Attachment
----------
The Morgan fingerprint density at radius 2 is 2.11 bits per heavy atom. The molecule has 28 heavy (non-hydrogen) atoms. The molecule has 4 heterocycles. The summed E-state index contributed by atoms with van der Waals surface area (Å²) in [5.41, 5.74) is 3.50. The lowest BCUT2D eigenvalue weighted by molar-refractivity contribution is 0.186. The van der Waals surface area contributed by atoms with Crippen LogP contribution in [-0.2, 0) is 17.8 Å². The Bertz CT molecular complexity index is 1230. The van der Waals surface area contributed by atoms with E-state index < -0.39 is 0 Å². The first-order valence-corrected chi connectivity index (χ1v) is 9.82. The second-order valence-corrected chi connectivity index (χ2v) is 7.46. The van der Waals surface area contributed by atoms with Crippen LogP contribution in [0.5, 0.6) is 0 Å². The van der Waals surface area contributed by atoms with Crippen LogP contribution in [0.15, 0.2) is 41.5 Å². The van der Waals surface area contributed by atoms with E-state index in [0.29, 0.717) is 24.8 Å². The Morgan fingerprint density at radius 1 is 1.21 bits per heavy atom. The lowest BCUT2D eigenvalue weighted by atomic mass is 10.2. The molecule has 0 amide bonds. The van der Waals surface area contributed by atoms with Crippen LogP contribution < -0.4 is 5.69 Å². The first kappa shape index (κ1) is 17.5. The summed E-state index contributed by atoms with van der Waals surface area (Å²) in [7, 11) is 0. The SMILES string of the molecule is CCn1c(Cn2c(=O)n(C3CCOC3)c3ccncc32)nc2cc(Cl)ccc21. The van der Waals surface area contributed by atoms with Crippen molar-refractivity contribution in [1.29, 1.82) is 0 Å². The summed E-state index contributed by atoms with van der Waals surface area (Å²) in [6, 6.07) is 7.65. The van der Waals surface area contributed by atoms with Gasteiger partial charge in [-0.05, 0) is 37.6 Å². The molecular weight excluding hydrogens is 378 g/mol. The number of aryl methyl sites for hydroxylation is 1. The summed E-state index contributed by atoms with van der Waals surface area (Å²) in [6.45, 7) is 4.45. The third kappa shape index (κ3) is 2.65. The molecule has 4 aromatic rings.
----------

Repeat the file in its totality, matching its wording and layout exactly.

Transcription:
The Morgan fingerprint density at radius 2 is 2.11 bits per heavy atom. The molecule has 28 heavy (non-hydrogen) atoms. The molecule has 4 heterocycles. The summed E-state index contributed by atoms with van der Waals surface area (Å²) in [5.41, 5.74) is 3.50. The lowest BCUT2D eigenvalue weighted by molar-refractivity contribution is 0.186. The van der Waals surface area contributed by atoms with Crippen LogP contribution in [-0.2, 0) is 17.8 Å². The Bertz CT molecular complexity index is 1230. The van der Waals surface area contributed by atoms with E-state index < -0.39 is 0 Å². The first-order valence-corrected chi connectivity index (χ1v) is 9.82. The second-order valence-corrected chi connectivity index (χ2v) is 7.46. The van der Waals surface area contributed by atoms with Crippen LogP contribution in [0.5, 0.6) is 0 Å². The van der Waals surface area contributed by atoms with Crippen LogP contribution in [0.15, 0.2) is 41.5 Å². The van der Waals surface area contributed by atoms with E-state index in [0.29, 0.717) is 24.8 Å². The Morgan fingerprint density at radius 1 is 1.21 bits per heavy atom. The lowest BCUT2D eigenvalue weighted by atomic mass is 10.2. The molecule has 0 amide bonds. The van der Waals surface area contributed by atoms with Crippen LogP contribution < -0.4 is 5.69 Å². The first kappa shape index (κ1) is 17.5. The summed E-state index contributed by atoms with van der Waals surface area (Å²) in [7, 11) is 0. The SMILES string of the molecule is CCn1c(Cn2c(=O)n(C3CCOC3)c3ccncc32)nc2cc(Cl)ccc21. The van der Waals surface area contributed by atoms with Crippen molar-refractivity contribution in [1.29, 1.82) is 0 Å². The summed E-state index contributed by atoms with van der Waals surface area (Å²) in [6, 6.07) is 7.65. The van der Waals surface area contributed by atoms with Gasteiger partial charge in [-0.05, 0) is 37.6 Å². The molecular weight excluding hydrogens is 378 g/mol. The number of aryl methyl sites for hydroxylation is 1. The summed E-state index contributed by atoms with van der Waals surface area (Å²) in [6.45, 7) is 4.45. The third kappa shape index (κ3) is 2.65. The molecule has 4 aromatic rings.